For the record, I was "Mr C". I did not answer questions put to Mrs Fitzgerald. A frustrated Sergeant A did not lead me out into the yard. It was I who, in my frustration, led him into the yard when it appeared that neither investigator had the slightest interest in looking at the place where the witnesses saw the object.
    For the record, the Sergeant who accompanied me into the yard was plainly intoxicated and reeked of alcohol. We agonized about making an issue of it, or reporting it to the Air Force, but decided it was not the gentlemanly thing to do. (I am no longer feeling very gentlemanly about any of this.)

    According to The Fitzgerald Report, a drawing of an object very similar to the one seen by Mrs Fitzgerald appears in Project Blue Book Special Report No. 14, (3) thus tending to confirm the authenticity of the sighting. Menzel, of course, has a different interpretation. He alleges that members of the UFO group had shown her the sketch in the Blue Book report, before she prepared her drawing, assisted by an artist. (The Blue Book sketch is the one in the report marked Case VIII, Serial 0576.00.) It is very similar to the Fitzgerald sketch.
    Unfortunately, Durant is unable to remember whether or not Mrs Fitzgerald was shown a copy of the Blue Book report at any stage of the investigation. Also, Menzel does not say who told him that the ufologists showed her the sketch in the report.
    There is also much disagreement over the theory that the smoke seen by Mrs Fitzgerald came not from the flying saucer but from a steelworks about one and a half wiles south-west of her house. The ufologists say that the wind at the time was from the north-east, basing this assertion on a statement by a Coast Guard man mentioning "the sea condition out of the northeast". However, this could refer to the swell generated by the wind on some distant part of Lake Erie. The weather reports from Cleveland give the wind direction as SW or SSW, as Menzel notes in his book. Menzel alleges that this meant that the smoke reported by Mrs Fitzgerald came from the steelworks.
    This seems reasonable until you start to think about it. A plume of smoke comes from a steelworks chimney, pours down to the ground and, without dispersing, snakes along the ground for one and a half miles until it reaches the Fitzgeralds' back yard. It doesn't seem likely, and I have never seen smoke from factory chimneys behaving in such a strange manner. It seems to be agreed that the air was smoky and misty, but the UFO was only a few feet from the witness, and it seems to me that it is necessary to look for some other explanation if one wants to regard the sighting as being satisfactorily explained.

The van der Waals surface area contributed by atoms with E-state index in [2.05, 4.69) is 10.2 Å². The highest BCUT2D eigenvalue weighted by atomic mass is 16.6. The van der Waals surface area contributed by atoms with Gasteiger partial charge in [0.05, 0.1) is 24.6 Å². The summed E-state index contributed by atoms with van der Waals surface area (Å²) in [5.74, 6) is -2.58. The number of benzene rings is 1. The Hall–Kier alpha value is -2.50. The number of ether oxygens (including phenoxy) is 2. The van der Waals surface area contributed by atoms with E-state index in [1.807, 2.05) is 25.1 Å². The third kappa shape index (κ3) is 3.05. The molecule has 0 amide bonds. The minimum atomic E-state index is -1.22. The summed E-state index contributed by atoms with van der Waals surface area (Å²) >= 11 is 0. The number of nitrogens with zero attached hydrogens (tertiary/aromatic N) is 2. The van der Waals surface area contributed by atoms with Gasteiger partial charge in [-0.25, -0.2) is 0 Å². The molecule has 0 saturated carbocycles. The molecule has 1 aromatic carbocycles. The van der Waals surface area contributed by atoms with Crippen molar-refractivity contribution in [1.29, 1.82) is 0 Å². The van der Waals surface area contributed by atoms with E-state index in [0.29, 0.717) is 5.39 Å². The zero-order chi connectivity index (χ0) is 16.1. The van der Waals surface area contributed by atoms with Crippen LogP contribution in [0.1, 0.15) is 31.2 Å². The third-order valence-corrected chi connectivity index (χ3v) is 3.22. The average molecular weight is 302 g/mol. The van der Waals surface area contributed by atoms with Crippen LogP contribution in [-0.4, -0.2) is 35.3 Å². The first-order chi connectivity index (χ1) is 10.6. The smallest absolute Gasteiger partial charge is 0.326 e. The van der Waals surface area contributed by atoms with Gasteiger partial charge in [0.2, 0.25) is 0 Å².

Menzel explains the noise heard by Mrs Fitzgerald as the sound of a train passing the house about 100 yards away, although she says in her statement to the local UFO group: "The noise was unlike any I have ever heard made by the trains which run nearby."
    Menzel ends his account by quoting from a letter from astronomer Dr Thornton Page to a member of the UFO group in which he writes: "As a scientist I am interested in unexplained phenomena, but the one or ones responsible for Mrs Fitzgerald's sighting is or are undoubtedly highly complex. It is just as false to say simply that she saw a flying saucer 20 feet in diameter as it is to say that she saw nothing, or that she simply saw the train headlight on a mist." Page states that if ufologists insist that she saw a flying saucer, the onus is on them to prove that there is no other explanation of what was seen and heard.
    As this incident happened such a long time ago, and in view of the disagreements between official and private investigators, it is unlikely that any general agreement will be reached as to its explanation. It could perhaps be useful, though, to compare the case with other, similar reports.

1. Durant, Robert J. The Fitzgerald Report, MidOhio Research Associates Inc., Box 162, 5837 Karric Square Drive, Dublin, Ohio 43016, 1998
2. Menzel, Donald H. and Boyd, Lyle G. The World of Flying Saucers, Doubleday & Company, New York, 1963, 279-288
3. Air Technical Intelligence Center, Wright-Patterson Air Force Base, Ohio. Project Blue Book Special Report No. 14, 1955